With the revisions, city officials said a good deal got better. Among other changes, the Kings have now committed to making lease payments of at least $6.5 million a year, with the amount expected to grow. The team previously had estimated it would pay $4.7 million annually, depending on the arena’s profitability.
“It was a significant enhancement to our financing package,” Dangberg said of the new lease amount.
Under the revised agreement, the city’s share of the arena cost drops by $3 million, to $255 million, including cash and the contribution of some real estate. The Kings’ share jumps to around $222 million.
The higher costs reflect the Kings’ decision to move their practice facility out of the arena itself and into an adjoining administrative office building at the east end of the mall. The move will enable the team to build “a true state-of-the-art practice facility that will help us recruit the best players to Sacramento,” Granger said. The building will have two full-length basketball courts, viewable from the main concourse of the arena.
In addition, Granger said, the Kings are spending the extra dollars on improvements around the arena’s exterior, including public art, landscaping and retail space along L Street.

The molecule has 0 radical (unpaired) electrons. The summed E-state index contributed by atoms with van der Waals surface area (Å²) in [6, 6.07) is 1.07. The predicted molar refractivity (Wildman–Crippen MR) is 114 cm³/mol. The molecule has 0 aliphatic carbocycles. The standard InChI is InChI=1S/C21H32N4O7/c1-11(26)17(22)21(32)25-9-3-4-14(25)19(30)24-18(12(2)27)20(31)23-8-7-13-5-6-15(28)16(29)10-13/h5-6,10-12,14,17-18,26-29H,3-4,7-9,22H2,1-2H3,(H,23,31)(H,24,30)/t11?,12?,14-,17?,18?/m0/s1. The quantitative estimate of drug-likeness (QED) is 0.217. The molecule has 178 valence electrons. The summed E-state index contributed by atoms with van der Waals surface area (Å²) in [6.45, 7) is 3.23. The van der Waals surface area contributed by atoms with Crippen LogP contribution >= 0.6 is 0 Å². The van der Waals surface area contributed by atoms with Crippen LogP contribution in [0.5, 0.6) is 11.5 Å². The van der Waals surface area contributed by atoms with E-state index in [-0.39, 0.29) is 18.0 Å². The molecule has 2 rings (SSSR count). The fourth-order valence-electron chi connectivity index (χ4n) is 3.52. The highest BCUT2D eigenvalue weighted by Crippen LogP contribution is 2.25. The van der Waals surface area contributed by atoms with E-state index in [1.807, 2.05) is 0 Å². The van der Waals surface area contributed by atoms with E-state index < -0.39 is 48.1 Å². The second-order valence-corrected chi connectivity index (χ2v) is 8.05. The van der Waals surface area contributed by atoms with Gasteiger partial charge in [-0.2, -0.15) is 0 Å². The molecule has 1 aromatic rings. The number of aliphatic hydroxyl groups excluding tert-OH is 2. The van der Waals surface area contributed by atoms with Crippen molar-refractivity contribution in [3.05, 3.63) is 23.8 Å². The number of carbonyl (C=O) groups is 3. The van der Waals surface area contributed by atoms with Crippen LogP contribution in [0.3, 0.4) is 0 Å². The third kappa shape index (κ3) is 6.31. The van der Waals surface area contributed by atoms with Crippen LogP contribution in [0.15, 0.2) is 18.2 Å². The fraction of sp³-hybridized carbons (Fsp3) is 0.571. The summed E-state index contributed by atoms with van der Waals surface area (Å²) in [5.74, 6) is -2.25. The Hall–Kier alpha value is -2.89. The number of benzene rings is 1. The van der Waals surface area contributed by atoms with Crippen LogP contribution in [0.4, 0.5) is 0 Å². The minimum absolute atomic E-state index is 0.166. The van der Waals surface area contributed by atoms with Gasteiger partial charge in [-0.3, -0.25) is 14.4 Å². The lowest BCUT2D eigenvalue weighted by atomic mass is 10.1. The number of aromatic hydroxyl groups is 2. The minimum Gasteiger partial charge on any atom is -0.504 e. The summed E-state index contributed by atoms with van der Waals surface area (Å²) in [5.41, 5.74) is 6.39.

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The redeveloped space will amount to a “grand public plaza,” Dangberg said, “a gift to the citizens of Sacramento from the Kings.”
The public space is separate from the team’s plan to build 1.5 million square feet of retail, office, residential and hotel space on a portion of Downtown Plaza immediately north of the arena.
City officials and the Kings expect to release the final development deal and other documents on May 1. Dangberg said the deal is largely complete but “there are minor and a few more substantive issues that are still under discussion.”
Perhaps the biggest change is the financial terms between the city and the Kings. That will affect the city’s plan to borrow $212.5 million against parking garage revenue.
The earlier plan left a $9 million a year hole in the city’s general fund, reflecting parking profits that would now be paid to bondholders. The city cobbled together a complicated “backfill” plan to replace that $9 million. The team had agreed to contribute at least $1 million in profits and an estimated $3.7 million in revenue from ticket surcharges, for a total of $4.7 million a year. The rest of the backfill was coming from other sources.